double team

With the line honors and major handicap positions now almost certainly settled, it’s time to give some attention to a segment of the 2022 Sydney-Hobart fleet that’s largely been overlooked by the media – the two-handers.

Last year they were the center of controversy when the Cruising Yacht Club ruled that they could compete as a separate division but not be eligible for the overall prizes in IRC and ORCi. Since then the club has changed its mind. The two-handers now sail for the main trophies, plus in their own handicap divisions.

So how are they faring? Well, the fear of many traditional offshore racers that they would outperform equivalent conventional yachts seems to be unfounded. The popular wisdom was that smaller, lightweight flyers such as the Sunfast 3300 and J/99 would race at impressive levels alongside their fully crewed rivals, especially with the wind on, or behind, the beam.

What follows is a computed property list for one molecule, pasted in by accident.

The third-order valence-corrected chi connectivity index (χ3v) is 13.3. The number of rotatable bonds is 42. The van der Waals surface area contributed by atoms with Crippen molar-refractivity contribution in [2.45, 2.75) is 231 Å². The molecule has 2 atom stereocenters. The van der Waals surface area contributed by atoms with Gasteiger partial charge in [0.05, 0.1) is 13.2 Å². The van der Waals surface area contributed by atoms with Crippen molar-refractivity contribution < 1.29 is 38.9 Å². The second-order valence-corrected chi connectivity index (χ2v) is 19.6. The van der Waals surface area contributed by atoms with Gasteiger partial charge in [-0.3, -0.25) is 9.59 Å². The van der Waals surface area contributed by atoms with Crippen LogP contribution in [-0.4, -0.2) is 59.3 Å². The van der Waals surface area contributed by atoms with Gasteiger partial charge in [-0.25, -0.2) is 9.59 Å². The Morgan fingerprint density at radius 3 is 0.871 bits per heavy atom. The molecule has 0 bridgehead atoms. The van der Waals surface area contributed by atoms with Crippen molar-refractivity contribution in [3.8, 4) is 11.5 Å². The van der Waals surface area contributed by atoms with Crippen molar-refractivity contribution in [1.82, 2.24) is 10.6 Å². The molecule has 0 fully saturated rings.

That hasn’t happened. Many have sailed well, but they were never a podium threat to the larger, well-funded and professionally crewed boats. The first six places on IRC – the overall winning category – are now filled by TP52s in a remarkable display of their dominance.

The best-performed two-hander on scratch so far is Ocean Crusader J-Bird, a restored TP52 currently in 35th place. On IRC the Lombard 34 Mistral is lying in 26th with Sun Fast Racing 32nd. The J/99 Rum Rebellion (above) is always well prepared and sailed but appears to have struggled over the 628nm distance. She is currently down in 56th place on IRC…

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